Petrol and oil prices hit a two-year high as the Organisation of Petroleum Exporting Countries and its allies (OPEC+) agreed to continue relaxing curbs on oil production. The cartel’s decision indicates they are confident oil demand will improve as lockdown restrictions around the world ease, reducing the global supply glut. UK car insurance provider RAC said that May was the seventh consecutive month to experience a rise in the price of petrol – which is now 22p per litre ($0.31) more expensive than a year ago. This was the biggest 12-month increase seen in 11 years, the company said. Unleaded was up by 2.24p/litre in May to 129.27p, while diesel also increased by 1.95p to 131.59p.
In the seven months since the country last saw the average price of petrol fall, which was in November 2020, petrol has increased by 15.5p. “A full tank for a 55-litre family car will set drivers of petrol cars back £71.10 and diesel cars £72.37 — around £8 more than before the non-stop rises began in November,” the report said. Filling up on the motorway will set drivers back 146.78p for petrol and 149.59p for diesel after 2p and 1.6p rises in May. RAC fuel spokesman Simon Williams said: “After a weekend which saw millions of cars take to the roads to enjoy a sunny bank holiday and a half term away from home the price of filling up with petrol has unfortunately reached its highest point in just shy of two years.” “As always, the future of fuel prices is hard to predict more than a few weeks in advance and even more so now as the pandemic appears to have altered the dynamics of fuel retailing.”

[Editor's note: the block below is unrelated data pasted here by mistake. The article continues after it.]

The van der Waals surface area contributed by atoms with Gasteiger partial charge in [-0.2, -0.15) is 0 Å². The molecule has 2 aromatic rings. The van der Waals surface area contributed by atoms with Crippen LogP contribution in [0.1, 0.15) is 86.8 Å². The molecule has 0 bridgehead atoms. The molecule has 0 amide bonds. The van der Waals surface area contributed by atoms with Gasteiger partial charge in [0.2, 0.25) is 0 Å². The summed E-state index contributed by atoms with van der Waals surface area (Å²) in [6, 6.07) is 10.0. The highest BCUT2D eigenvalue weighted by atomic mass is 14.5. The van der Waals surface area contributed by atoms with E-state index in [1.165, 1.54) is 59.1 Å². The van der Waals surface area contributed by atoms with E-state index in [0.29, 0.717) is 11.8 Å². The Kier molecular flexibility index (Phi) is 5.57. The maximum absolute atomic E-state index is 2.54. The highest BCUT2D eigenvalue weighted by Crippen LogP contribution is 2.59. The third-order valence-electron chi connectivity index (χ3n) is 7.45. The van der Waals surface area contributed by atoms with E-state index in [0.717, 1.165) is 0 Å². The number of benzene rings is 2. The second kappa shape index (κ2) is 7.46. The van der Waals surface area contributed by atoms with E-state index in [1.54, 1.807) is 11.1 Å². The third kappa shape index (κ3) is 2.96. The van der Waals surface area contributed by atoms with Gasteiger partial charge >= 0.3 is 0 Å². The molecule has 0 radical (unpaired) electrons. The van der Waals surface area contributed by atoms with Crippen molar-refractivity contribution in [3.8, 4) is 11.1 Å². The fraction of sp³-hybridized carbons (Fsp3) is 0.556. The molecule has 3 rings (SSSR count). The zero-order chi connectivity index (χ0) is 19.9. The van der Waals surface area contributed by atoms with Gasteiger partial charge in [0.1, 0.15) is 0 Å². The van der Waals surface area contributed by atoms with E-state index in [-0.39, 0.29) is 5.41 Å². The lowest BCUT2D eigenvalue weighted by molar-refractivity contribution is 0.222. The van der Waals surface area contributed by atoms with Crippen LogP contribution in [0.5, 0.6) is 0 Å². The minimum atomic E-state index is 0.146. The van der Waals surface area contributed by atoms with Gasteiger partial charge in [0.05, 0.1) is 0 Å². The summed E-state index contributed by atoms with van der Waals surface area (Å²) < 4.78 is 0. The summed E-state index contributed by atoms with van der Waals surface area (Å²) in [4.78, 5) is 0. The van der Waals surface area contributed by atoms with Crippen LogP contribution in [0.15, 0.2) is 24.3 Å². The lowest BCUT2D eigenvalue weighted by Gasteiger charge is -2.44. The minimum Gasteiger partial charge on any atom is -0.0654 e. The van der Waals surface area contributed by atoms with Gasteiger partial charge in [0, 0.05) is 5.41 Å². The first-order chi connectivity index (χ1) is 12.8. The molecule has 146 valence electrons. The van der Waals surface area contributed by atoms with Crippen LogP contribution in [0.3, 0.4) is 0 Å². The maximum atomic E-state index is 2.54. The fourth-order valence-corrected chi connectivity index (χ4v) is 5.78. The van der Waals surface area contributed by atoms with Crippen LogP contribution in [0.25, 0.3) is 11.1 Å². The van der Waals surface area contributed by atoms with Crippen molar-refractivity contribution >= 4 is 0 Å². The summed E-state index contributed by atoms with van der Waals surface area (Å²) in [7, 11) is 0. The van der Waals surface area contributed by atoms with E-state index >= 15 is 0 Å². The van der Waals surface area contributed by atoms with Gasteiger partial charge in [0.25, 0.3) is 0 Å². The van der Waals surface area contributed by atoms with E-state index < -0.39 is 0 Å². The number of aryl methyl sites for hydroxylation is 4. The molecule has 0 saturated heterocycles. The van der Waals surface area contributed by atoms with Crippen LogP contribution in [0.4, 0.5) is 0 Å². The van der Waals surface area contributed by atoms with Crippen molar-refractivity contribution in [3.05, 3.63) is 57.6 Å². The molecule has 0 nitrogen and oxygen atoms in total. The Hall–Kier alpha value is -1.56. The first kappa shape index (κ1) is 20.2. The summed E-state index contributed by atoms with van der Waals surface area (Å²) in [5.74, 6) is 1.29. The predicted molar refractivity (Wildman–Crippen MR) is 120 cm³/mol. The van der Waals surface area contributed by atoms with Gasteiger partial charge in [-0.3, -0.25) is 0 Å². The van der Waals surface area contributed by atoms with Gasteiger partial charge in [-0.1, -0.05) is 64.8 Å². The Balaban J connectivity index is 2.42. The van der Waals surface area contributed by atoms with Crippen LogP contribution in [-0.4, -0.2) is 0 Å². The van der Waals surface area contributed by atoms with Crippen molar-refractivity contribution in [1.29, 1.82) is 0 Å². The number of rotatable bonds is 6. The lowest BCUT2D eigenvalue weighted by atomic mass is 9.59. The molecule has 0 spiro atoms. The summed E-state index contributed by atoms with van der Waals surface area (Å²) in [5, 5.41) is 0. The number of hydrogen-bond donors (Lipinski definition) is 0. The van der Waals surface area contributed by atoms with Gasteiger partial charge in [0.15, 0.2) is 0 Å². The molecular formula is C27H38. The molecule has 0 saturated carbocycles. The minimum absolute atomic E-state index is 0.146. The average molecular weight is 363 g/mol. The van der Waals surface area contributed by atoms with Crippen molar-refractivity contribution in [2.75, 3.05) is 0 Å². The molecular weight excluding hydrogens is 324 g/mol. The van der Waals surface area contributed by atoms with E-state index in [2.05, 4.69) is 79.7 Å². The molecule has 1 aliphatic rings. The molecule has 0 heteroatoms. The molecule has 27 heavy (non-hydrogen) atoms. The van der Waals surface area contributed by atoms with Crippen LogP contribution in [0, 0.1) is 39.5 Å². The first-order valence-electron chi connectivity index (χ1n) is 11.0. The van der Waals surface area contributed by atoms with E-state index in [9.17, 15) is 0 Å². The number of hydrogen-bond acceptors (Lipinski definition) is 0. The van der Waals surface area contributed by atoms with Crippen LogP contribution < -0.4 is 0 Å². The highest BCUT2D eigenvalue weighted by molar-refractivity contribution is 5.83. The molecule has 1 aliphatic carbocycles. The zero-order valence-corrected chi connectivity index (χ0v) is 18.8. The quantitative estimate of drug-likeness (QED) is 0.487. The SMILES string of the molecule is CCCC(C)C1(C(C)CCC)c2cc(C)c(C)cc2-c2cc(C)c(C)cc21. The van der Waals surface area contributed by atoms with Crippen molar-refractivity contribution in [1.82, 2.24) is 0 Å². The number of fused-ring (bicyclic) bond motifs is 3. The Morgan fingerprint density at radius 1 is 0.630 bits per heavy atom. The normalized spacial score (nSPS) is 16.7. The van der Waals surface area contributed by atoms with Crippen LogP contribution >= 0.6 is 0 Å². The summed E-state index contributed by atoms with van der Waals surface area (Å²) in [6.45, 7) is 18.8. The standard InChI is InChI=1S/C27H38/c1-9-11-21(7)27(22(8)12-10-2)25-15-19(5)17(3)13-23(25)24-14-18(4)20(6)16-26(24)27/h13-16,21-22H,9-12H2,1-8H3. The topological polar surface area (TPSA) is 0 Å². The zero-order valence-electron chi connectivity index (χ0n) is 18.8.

Williams said a lot will depend on global oil production and demand, adding that oil producers had curbed supply due to lower demand but have been releasing more product as economic recovery continues, with lockdown restrictions easing. On 21 May last year, the price of petrol fell to roughly 106p following the price of oil plunging to $13.21 a barrel at the beginning of the pandemic, RAC said. Earlier today, the price of oil surged, as OPEC+ and its allies said they will keep to their plan of gradually restoring supply. They agreed to stick to a plan of increasing production by 350,000 barrels a day in June and another 450,000 barrels a day in July. Saudi Arabia will step back from its own cuts of about a million barrels a day, put in place earlier in the year.
Prices were flat at the time of writing, but brent futures (BZ=F) were trading at $71.35 and crude futures (CL=F) were at $68.76. “Traders are feeling a lot more optimistic about the reopening of the global economy and the continuation of the vaccination process,” said Naeem Aslam, chief market analyst at Ava Trade. “If we look at oil supply, it seems like major oil producers are very much maintaining their discipline.” Some analysts expect prices to continue to rise this summer, possibly hitting $80 per barrel or higher.